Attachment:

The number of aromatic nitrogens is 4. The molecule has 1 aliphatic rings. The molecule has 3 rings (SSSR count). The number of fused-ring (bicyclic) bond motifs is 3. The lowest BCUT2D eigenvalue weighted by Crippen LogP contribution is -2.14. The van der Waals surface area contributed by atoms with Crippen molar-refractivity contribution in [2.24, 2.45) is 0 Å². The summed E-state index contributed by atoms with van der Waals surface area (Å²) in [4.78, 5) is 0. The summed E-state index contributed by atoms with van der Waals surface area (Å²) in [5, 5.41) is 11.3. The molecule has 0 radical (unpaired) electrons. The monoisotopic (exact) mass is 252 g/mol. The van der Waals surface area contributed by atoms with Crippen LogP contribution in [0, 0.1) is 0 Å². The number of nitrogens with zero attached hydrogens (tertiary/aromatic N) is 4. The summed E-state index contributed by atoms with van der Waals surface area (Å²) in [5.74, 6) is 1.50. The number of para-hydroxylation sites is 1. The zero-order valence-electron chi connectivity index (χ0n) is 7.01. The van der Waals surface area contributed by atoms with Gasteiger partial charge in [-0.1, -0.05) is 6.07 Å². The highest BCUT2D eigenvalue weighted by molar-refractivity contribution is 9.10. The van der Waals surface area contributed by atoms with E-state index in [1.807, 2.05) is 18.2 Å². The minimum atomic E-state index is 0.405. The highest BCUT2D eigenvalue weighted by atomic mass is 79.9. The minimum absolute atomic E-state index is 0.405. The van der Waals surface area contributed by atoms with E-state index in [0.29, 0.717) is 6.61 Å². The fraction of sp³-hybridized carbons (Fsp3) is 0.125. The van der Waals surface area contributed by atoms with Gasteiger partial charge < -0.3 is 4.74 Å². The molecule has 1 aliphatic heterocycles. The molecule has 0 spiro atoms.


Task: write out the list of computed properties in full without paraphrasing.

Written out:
The number of aromatic nitrogens is 4. The molecule has 1 aliphatic rings. The molecule has 3 rings (SSSR count). The number of fused-ring (bicyclic) bond motifs is 3. The lowest BCUT2D eigenvalue weighted by Crippen LogP contribution is -2.14. The van der Waals surface area contributed by atoms with Crippen molar-refractivity contribution in [2.24, 2.45) is 0 Å². The summed E-state index contributed by atoms with van der Waals surface area (Å²) in [4.78, 5) is 0. The summed E-state index contributed by atoms with van der Waals surface area (Å²) in [5, 5.41) is 11.3. The molecule has 0 radical (unpaired) electrons. The monoisotopic (exact) mass is 252 g/mol. The van der Waals surface area contributed by atoms with Crippen LogP contribution in [0, 0.1) is 0 Å². The number of nitrogens with zero attached hydrogens (tertiary/aromatic N) is 4. The summed E-state index contributed by atoms with van der Waals surface area (Å²) in [5.74, 6) is 1.50. The number of para-hydroxylation sites is 1. The zero-order valence-electron chi connectivity index (χ0n) is 7.01. The van der Waals surface area contributed by atoms with Gasteiger partial charge in [-0.1, -0.05) is 6.07 Å². The highest BCUT2D eigenvalue weighted by molar-refractivity contribution is 9.10. The van der Waals surface area contributed by atoms with E-state index in [1.807, 2.05) is 18.2 Å². The minimum atomic E-state index is 0.405. The highest BCUT2D eigenvalue weighted by atomic mass is 79.9. The minimum absolute atomic E-state index is 0.405. The van der Waals surface area contributed by atoms with E-state index in [0.29, 0.717) is 6.61 Å². The fraction of sp³-hybridized carbons (Fsp3) is 0.125. The van der Waals surface area contributed by atoms with Gasteiger partial charge < -0.3 is 4.74 Å². The molecule has 1 aliphatic heterocycles. The molecule has 0 spiro atoms.